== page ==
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Downsizing is one of the most frequently used business strategies for reducing costs, returning firms to profit or for restructuring businesses following takeovers, mergers and acquisitions. Downsizing measures are also set to become much more prevalent in the public sector as governments seek to restrict levels of public spending. This book is one of the first to provide a thorough study of downsizing from a global perspective. It examines the phenomenon in its entirety, exploring how it is initiated and what the process of downsizing looks like. It also looks at the effects of downsizing at a number of different levels, from the individual (e.g., motivational effects, effects on health and stress levels) to the organizational (e.g., financial outcomes, reputational and productivity outcomes). Written by an international team of experts, the book provides a comprehensive overview of downsizing that examines both the strategic and human implications of this process.
Too many managers and scholars alike may overlook post-downsizing. There are important considerations in the aftermath of a downsizing event, some of which very much need to be anticipated as the downsizing process begins. These considerations include:
effects on the organization,
outcome goals (e.g., surviving versus revitalizing), and
effects on individuals.
A key question here is: what are the impacts a downsizing climate has on people and their relationship to work? The primary concern of this chapter is the human side of the business and the effects of downsizing on individuals. There are five groups of individuals that are impacted by the downsizing process. These are:
employees and managers who are downsized and lose their positions as a result (primary casualties);
employees who survive the downsizing and remain within the organization (secondary casualties but survivors);
managers who orchestrate and execute the downsizing event (secondary casualties but survivors);
spouses, family members, and loved ones who have personal, intimate relationships with those who are let go in the downsizing process as well as those employees and managers who remain (secondary casualties);
external spectators, care givers, and community members who are witness to the downsizing event and may either have direct or indirect contact with any or all of the above-mentioned groups (tertiary casualties).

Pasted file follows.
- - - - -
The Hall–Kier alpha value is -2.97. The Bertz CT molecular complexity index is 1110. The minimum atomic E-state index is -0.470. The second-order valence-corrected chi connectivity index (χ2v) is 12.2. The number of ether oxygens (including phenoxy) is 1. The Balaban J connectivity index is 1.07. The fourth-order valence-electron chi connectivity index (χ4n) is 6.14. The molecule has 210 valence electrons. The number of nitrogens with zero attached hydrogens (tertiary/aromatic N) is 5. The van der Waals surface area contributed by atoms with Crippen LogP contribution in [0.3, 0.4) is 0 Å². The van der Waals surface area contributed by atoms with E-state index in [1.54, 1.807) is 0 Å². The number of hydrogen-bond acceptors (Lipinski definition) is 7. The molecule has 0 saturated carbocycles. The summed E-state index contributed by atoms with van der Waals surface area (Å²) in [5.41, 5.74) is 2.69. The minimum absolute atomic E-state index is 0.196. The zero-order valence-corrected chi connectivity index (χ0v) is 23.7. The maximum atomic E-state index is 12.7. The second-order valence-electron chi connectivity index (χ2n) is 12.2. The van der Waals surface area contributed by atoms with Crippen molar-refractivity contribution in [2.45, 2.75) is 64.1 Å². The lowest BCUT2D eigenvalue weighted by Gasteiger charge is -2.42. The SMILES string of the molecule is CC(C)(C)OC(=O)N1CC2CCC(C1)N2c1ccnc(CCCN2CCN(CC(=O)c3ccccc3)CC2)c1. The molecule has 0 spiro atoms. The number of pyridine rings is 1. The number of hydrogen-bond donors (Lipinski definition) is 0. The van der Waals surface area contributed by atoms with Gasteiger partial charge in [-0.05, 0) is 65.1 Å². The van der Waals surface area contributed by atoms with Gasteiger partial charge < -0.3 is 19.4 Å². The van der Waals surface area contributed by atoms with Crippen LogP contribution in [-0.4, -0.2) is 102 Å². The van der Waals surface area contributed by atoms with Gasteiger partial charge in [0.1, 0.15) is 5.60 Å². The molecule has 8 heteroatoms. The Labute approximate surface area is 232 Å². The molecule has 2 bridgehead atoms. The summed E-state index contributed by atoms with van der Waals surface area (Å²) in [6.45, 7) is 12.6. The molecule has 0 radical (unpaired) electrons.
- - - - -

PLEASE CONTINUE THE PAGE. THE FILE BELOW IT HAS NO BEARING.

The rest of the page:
According to the American Institute of Stress, work stress may well have reached epidemic proportions in the United States, the United Kingdom, and other industrialized nations. Therefore, work stress clearly qualifies as a significant organizational challenge for workers, for their leaders, and for their executives. No one is immune in the twenty-first century workplace. While this both chronic and epidemic problem is a true human dilemma for everyone in organizations, it is just that: a problem. As such, it has one or more solutions. We aim to offer a set of solutions for the human dilemmas that proceed from the challenge created by work stress with the intention to enhance the well-being of workers. The best practice solutions offered in this chapter are based on sound theory and research, on the one hand, and practical relevance and applicability on the other. We address seven best practice areas: supervisory support and executive stress management; job design, scheduling and work flow; communication pathways and information modes; work and family; positive stress (eustress); fairness and organizational justice and HRM systems integrity. We conclude with an emphasis on the human side of the enterprise and the critical importance of humane leadership in highly stressful workplaces.
“You can't let a corporation turn into a labor camp.”
Lee Iacocca, from Iacocca
While we are living longer, we may be suffering more. This has been called the Age of Anxiety based in part on a one standard deviation increase in anxiety levels within the US population during the period 1952–1993.
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